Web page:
Last week I had the opportunity to present at Expectations 2012 in Acapulco – a wedding conference for professionals in Mexico and Latin America at large. Certainly, I was inspired by the ever-brilliant design and business mind of Todd Fiscus and the hyper-creative Ed Libby. But I was equally moved by the size and breadth of talent most of us in the United States have never heard of, like Susanna Palazuelos and Eduardo Kohlmann. Ligia Cortes and Gabriel Garza ought to be ever commended for organizing Expectations and allowing me to learn as much from them as they do from me.
However, the most profound part of the experience was sitting next to Ricardo Suarez, the General Manager of the Banyan Tree Cabo Marques at the final dinner on Tuesday evening. Yes, the hotel is beyond amazing – each villa with a private pool — sitting on a cliff overlooking the Pacific. What sets the hotel apart though is Ricardo’s attitude about service. Ricardo came in last year to help the new hotel find its sea legs. I was fascinated to know that, other than Engineering, no one at the hotel had any significant hotel experience before joining the Banyan Tree. Ricardo hires based on attitude and intrinsic characteristics rather than experience and education. For example, one of Ricardo’s stars at the front desk he found at Burger King. The way she attended to diners – the genuine care she showed to everyone who walked in the door (including Ricardo and his two young sons) – is why Ricardo handed her his card and begged her to call him. For Ricardo, it is about culture first, perfection second. Is the hotel perfect? Of course not. Did I forgive them because of the attitude of every employee? Always. And, for those in the wedding business, the hotel has a Director of Romance, but Ricardo personally meets with each bride and groom to make sure that he knows all details for the wedding and offers his personal assurance that the hotel will exceed their expectations.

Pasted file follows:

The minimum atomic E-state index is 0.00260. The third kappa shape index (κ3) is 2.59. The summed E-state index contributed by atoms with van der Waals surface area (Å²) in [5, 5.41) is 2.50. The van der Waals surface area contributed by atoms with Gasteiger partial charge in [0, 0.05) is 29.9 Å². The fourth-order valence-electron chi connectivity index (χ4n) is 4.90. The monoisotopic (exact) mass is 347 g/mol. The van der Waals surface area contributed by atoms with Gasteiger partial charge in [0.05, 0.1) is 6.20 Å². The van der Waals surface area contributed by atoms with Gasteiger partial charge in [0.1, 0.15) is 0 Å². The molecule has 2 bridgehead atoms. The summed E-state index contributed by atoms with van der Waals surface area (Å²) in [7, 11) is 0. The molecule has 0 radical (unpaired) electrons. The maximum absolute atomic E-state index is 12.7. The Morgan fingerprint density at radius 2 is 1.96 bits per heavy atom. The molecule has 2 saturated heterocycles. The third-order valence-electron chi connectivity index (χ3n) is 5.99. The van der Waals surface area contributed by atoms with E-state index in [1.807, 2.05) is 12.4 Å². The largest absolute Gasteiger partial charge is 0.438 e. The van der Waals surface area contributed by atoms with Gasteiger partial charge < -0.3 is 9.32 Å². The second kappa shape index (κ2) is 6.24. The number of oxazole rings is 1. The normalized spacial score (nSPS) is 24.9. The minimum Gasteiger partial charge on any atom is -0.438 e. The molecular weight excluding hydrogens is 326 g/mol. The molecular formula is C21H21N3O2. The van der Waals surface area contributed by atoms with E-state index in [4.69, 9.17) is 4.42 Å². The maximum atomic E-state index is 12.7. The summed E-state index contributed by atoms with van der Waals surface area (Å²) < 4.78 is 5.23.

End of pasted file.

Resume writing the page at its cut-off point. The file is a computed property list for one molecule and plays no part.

Ricardo only reinforced to me that culture matters more than perfection. Something we so often forget in the United States. Process supports culture, not the other way around.
And then there was Eduardo and Susanna. Both of them run enormous catering operations. For instance, Eduardo did 820 events last year and hopes to do 900 this year. Susanna is the largest caterer in Acapulco by far. From a business perspective, they show what happens when the cost of production is so low. It becomes a bubble gum problem. You might make 75% on a piece of gum (as Wrigley’s does) but you can only charge five cents. So you have to sell A LOT of gum to make enough money to survive. This creates an environment that is ripe for monopoly (or at least significant oligopoly). So, like the U.S. candy market, the Mexican wedding market is dominated by a few key huge players in each segment (floral, catering, rentals, etc.). Fringe players surround them and inroads are made with ideas and creativity far more than they are with making something for less. Simply, there is a zero bound to the cost of production. Charging four cents instead of five does not make much of a difference. Ironically, the environment in Mexico supports collaboration among vendors far more than it does in the United States.
Take the dessert table for instance. With all due deference to Amy Atlas, whose work is wonderfully amazing, we are talking about something else entirely when we talk about a dessert table for a traditional Mexican (or more broadly Latin American) wedding. The dessert table represents the sweetness wedded life will bring to a couple. I saw images of tables literally 100 feet long with structures at least 6 feet tall. Equal parts catering and event design. In the U.S., the collaboration is difficult – who is responsible – the Caterer? Designer? Planner? In Mexico, it is much easier so that there are those who, like Amy, design, but do not necessarily produce the table. So, in the sense of being able to stretch further through collaboration, the Mexican/Latin wedding market I believe is actually ahead of the United States. Still shocking to me that, given the size of the Latin American market in the U.S., no one has figured out how to offer what is so common in Mexico.
Where Mexico and Latin America lag significantly behind is in the sophistication of marketing/social media and all things technology. Yes, everyone has a smartphone and IPad, but I was handed only CDs of work as marketing pieces. The Style Me Pretty of Mexico/Latin America does not exist yet. I am sure they will get there and maybe those reading this post might see the opportunity that awaits them in Mexico.
Our world is indeed a global village and I am most grateful to those like Ricardo, Susanna and Eduardo who have allowed me to see the world as they do. More than anything, they have all reinforced the idea that innovation only matters if the community uses it to go forward. In all ways, the goal has to be to turn competition into collaborators. We might be a ways off until that ethos is in the fabric of our creative business mindset, but hopefully closer than we think.